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  3. Once you make the stuff, you will find other uses for it as well. It is so strong - we used it to repair weak legs on a papier-mache ant and others. I covered a 'candlestick' made from taping together a paper bowl, a plastic lid, and a paper towel roll, and it looked like it was an ancient stone artifact. You can also roll it into beads, or little stones for inside maracas. Have fun!
    As for snow days... I'll have to post a photo of our school in winter. We have plenty!

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  4. By the way, Erica - I'm thrilled I inspired you,but I do totally understand what it is to be crazy-busy. I was running around at the last minute scrounging up those flashlights from science kits in classrooms etc!
    In one 4th grade, plagued by discipline issues all year (everywhere; not just the art room), the classroom teacher gave me list of 8 students who had been exemplary that week - all work complete, top-notch behavior, etc - and we agreed the caves would be a 'reward' for the 8 elite. The other kids were so jealous not to be able to see what was going on in the cave! It still makes me laugh to think about what an exciting reward it was to sit on my not-so-clean floor.

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  5. Hi Phyl, thx for visiting my Georgetown Elem. Blog...just had to visit yours too! Sweeeet paper mache' projects (you brave lady you!) - haven't done any paper mache' projects in a long time, maybe I'll have to try it again in the fall after becoming inspired by your projects. I enjoy your step-by-step "in progress" photos - gives your readers a real look into how your kiddos create the projects. I've added your website to my blogroll, thanks for visiting!

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  6. Hi Phyllis - I came across your blog the other day, the Cave Painting project looked SO familiar! Then I figure it out...I met you at the NYSATA Conference last fall - I presented ARTSONIA in the same room right after you! Good to see you blogging - you have fantastic ideas!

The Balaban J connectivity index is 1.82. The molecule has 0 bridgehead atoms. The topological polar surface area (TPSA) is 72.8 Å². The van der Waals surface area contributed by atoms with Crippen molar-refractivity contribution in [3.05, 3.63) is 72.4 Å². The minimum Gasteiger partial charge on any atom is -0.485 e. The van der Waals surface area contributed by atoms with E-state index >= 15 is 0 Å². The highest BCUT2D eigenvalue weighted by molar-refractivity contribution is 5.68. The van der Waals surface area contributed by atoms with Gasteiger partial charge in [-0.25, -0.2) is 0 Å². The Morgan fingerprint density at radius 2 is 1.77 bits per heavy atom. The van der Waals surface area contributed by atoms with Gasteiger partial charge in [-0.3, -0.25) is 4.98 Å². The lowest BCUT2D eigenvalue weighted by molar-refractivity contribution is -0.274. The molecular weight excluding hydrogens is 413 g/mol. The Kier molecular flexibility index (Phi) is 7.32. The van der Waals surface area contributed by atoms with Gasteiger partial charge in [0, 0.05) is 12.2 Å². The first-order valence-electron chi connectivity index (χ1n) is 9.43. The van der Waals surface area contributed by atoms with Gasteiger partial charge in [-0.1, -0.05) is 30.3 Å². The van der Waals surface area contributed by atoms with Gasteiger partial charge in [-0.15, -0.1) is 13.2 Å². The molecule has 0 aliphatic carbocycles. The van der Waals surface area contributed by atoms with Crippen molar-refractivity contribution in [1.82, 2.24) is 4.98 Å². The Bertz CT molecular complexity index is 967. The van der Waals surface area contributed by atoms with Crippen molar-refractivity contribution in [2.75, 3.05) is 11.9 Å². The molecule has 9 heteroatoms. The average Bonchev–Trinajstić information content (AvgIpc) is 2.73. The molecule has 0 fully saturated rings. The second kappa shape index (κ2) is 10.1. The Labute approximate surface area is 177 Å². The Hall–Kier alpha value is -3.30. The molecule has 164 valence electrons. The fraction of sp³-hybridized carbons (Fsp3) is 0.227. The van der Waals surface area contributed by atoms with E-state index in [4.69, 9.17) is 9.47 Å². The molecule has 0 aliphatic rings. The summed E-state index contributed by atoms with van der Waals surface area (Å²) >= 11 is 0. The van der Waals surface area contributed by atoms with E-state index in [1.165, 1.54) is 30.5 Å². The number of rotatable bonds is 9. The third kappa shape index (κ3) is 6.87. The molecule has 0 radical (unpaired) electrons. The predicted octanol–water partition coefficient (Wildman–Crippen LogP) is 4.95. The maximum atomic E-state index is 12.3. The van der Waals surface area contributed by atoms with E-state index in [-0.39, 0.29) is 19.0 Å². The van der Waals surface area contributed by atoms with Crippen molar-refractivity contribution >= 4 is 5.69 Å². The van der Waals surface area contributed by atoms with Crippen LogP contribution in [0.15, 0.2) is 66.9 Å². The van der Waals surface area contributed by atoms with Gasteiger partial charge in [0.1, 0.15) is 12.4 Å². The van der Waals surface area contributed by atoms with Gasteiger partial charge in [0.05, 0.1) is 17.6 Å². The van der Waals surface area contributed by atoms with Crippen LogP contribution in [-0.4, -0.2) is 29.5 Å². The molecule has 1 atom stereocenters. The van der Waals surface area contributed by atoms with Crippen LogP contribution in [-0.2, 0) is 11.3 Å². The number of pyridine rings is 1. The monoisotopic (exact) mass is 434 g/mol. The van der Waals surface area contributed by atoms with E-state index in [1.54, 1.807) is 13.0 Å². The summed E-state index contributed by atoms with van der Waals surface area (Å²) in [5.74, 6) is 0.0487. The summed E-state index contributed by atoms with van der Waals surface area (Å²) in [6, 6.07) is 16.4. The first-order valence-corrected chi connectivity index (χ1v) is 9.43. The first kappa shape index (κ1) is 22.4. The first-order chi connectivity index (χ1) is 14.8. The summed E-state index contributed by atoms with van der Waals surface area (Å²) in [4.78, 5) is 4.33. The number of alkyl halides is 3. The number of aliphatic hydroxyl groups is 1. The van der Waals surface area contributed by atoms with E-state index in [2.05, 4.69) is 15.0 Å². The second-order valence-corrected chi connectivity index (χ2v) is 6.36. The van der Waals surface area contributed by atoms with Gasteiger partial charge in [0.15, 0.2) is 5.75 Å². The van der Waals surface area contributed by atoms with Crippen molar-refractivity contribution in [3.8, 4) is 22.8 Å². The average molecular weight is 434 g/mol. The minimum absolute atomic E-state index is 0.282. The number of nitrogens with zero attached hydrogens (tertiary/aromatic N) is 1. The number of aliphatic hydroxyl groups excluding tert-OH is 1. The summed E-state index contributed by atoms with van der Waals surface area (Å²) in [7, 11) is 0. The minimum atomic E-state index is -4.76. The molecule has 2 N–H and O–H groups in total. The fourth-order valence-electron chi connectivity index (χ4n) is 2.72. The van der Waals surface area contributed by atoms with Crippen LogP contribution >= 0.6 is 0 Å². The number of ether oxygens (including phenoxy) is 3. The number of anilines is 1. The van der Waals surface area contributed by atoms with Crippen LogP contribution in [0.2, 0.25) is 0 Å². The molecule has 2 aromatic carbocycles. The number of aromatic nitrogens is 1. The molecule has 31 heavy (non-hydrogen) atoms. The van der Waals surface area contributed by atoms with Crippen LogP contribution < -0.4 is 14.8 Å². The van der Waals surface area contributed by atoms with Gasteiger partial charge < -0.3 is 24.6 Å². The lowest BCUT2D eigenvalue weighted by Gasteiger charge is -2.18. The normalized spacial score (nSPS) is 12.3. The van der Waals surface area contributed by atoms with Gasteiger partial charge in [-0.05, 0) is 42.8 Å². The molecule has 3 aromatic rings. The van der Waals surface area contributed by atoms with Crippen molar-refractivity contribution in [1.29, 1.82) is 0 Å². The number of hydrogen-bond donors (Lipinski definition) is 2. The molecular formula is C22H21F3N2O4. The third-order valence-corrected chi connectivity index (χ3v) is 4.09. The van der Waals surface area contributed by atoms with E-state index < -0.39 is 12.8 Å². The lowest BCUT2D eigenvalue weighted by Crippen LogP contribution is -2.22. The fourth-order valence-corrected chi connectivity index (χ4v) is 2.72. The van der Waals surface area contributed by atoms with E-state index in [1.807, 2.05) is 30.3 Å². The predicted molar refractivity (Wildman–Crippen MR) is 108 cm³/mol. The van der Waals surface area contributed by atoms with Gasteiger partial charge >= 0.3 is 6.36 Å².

Smiles - Susan

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  7. Ooooh I love this!!!! Very Nice!!!

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  8. This is so cool! One thing I want to do next school year is 3-D projects. This looks like one of the coolest I've seen. If I can just get over my hesitation to be messy. Art shirt alert!

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  9. I was doing a search on Cave art and by golly, this post came up. What a wonderful experience, Phyl! I wish I could have been there. I love the sensory addition to this lesson. I'm going to re-read this post again and them give it a try with my 4th graders. Thanks!

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    1. Hi Patty! Have fun if you try this! The paper clay is very messy to make, but even in years before I discovered this process, the kids still worked in the 'caves', painting on hunks of bogus or brown Kraft paper for their cave walls. If you DO make the clay, I suggest you pour a little Elmer's glue into the mix - it makes it really strong. And have the kids prepare the paper clips before everyone's hands are covered in cement-like goo. I had the kids put a masking tape flag on their paper clip, and write their name/class on the flag in Sharpie. Otherwise it is impossible to figure out what belongs to who. Good luck!